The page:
PFYC: A Rapid Assessment Tool for Paleontology

Story by: Andrew Smith, Cartographic Tech; and Greg Liggett, Paleontologist; Montana/Dakotas State Office

For many years, the BLM has been using Potential Fossil Yield Classification (PFYC) as a tool to predict impacts to fossil resources from planned actions.

Map showing current progress of the National Potential Fossil Yield Classification dataset
Current progress of the National Potential Fossil Yield
Classification dataset.
Graphic by Andrew Smith, Cartographic Tech

The basis of the system is straight-forward: some rock units are more likely to contain scientifically interesting fossils than others. This assessment can be made by rock type and recorded discoveries of fossils. The system is a simple, ranked from 1 (very low potential) to 5 (very high potential) scale, with a ‘U’ category for unknown or understudied areas.

Effective use of the system requires the best quality geologic maps. For several years, BLM paleontologists have been standardizing the fields for a geodatabase as well as a GIS workflow and product. The fruits of these efforts are beginning to emerge.

Working state-by-state, sometimes with partner cooperators, we have gathered the highest scale geologic maps in GIS form and put them together. In some places, the best available map is at 1:500,000 scale, which is not ideal. In other places, maps were produced at 1:24,000 scale or higher, which provide greater detail. Combining these various scales creates a mosaic of the best available resolutions.

Every mapped unit was then assessed for its PFYC rank, and scripts were developed to help make populating the attribute tables easier. We now have several states done and the data is available to the public, as well as BLM employees, contractors, and partners.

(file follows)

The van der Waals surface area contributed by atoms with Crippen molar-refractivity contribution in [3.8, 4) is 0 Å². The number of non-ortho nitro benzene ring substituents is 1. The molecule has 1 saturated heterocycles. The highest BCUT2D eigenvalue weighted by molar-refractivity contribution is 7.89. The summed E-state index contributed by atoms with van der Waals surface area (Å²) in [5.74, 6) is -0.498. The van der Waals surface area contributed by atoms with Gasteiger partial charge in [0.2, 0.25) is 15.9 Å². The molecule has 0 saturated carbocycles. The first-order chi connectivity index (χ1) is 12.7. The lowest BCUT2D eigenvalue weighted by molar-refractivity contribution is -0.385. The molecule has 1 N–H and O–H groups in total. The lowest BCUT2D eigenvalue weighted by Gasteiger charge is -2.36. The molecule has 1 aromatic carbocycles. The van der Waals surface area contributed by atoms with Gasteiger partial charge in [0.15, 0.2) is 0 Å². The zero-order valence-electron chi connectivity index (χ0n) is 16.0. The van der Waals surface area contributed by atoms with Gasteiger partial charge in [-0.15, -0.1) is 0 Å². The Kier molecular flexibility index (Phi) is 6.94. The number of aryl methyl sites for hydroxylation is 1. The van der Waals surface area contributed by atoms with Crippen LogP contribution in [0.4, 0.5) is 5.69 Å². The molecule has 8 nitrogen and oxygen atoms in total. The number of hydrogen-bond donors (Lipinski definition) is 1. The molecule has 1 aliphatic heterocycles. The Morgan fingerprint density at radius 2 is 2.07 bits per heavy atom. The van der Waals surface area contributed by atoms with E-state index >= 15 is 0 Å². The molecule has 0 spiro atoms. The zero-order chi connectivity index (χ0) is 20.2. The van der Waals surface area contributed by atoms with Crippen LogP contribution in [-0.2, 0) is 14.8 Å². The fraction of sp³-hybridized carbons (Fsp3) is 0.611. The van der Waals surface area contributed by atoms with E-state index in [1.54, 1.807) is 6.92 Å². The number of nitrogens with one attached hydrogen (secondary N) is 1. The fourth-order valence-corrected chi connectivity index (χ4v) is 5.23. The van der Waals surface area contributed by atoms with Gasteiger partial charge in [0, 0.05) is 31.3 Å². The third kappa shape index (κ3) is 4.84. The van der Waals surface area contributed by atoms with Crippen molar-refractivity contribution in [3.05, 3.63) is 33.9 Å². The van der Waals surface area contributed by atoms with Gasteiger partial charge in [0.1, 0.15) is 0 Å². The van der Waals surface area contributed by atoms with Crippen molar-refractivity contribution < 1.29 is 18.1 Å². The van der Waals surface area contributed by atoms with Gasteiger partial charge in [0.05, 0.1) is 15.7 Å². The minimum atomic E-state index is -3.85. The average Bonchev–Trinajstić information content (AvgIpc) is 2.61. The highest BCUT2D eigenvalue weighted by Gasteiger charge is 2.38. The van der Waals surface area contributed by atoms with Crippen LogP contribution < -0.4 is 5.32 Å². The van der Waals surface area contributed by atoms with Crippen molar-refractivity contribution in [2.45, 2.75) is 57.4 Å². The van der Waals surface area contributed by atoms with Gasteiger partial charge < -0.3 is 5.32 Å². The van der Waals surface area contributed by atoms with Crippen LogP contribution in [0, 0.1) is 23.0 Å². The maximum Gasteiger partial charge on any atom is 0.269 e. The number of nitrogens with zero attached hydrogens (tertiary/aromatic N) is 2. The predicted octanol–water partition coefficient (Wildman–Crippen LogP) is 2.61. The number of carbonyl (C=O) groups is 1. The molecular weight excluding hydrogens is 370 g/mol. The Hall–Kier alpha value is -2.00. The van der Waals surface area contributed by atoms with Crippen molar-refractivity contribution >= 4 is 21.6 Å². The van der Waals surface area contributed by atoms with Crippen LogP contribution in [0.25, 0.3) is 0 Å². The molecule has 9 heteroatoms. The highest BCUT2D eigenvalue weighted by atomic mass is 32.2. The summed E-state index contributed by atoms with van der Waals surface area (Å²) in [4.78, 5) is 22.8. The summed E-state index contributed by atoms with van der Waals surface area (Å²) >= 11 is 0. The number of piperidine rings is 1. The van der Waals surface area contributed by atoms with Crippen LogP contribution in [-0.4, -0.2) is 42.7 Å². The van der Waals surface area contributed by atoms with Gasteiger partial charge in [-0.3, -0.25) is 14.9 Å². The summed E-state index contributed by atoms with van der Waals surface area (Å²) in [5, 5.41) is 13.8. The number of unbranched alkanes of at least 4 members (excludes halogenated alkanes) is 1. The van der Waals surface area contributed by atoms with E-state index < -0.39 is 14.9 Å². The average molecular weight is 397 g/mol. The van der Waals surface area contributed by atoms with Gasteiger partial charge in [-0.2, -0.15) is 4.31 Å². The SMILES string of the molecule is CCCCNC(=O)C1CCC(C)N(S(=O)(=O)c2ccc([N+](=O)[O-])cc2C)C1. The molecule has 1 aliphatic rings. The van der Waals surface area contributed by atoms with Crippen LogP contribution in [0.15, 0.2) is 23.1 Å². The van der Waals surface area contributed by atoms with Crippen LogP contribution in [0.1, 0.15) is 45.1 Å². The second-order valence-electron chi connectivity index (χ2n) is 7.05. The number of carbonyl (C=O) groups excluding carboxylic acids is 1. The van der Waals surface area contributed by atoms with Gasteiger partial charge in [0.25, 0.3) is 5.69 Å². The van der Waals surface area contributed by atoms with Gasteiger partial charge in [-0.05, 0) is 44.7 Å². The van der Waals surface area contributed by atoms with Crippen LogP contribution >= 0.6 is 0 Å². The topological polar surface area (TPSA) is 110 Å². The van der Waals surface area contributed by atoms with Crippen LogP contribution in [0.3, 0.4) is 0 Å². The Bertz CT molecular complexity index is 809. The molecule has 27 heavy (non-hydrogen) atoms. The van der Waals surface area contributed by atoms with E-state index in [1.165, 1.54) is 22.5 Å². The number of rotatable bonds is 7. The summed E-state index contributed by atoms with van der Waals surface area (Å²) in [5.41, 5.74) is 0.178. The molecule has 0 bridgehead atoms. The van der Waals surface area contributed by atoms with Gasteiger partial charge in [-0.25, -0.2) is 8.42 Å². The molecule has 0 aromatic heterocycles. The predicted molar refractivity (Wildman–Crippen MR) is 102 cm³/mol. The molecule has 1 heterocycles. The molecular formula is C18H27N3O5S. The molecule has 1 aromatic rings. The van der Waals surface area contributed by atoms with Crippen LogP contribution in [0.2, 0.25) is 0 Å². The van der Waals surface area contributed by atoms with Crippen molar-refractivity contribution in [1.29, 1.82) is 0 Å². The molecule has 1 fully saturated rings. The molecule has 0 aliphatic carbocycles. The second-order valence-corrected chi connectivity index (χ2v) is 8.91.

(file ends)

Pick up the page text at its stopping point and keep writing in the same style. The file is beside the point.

TRex skull
The Tufts-Love specimen is one of the most well-preserved T. rex
skulls ever found. It was discovered in 2016 on BLM land in the
badlands of Montana by Burke Museum of Natural History volunteers
Luke Tufts and Jason Love. The PFYC tool may help researchers
locate additional dinosaur specimens.
Digital scan by Triebold Paleontology

Data for the following states have been posted: Alaska, Colorado, Montana, Nevada, North Dakota, Oregon, South Dakota, Utah, and Wyoming. Arizona, Idaho, New Mexico, Oklahoma, and southern California will be added soon. Work is underway on more states which will be included as they are completed. Each state has two features; one shows the color-coded PFYC values for the rock units, and one shows the maps used to compile the data.

These data sets will greatly improve assessment of projects on fossil resources, increasing the speed of analysis. As additional geologic maps become available the data sets will be updated as time allows.

How to access the National PFYC Dataset

The PFYC is available to the BLM and the public in two formats: a layer file map service and a file geodatabase. The layer file map service allows the user to either view the data in their browser through ArcGIS Online or connect to the layer file from ArcMap or ArcGIS Pro. This layer file is linked to the BLM Hosted Service and will update as changes are made to the dataset. While attribute data is available through the ‘Identify’ tool, a full attribute table is not included in the connected layer file.

By downloading the file geodatabase, the user can modify the data to suit their needs in ways that are unavailable to layer files (e.g., clipping the extent to a project area or selecting specific units from the attribute table). State data administrators might wish to clip the data to their state and host the data in their Corporate Data folder structure. After downloading, this geodatabase is disconnected from BLM hosted servers and will not be updated as data is added or modified. Both file formats can be accessed from the following link:

https://gis.test.blm.gov/arcgis/rest/services/geophysical/BLM_Natl_PFYC/MapServer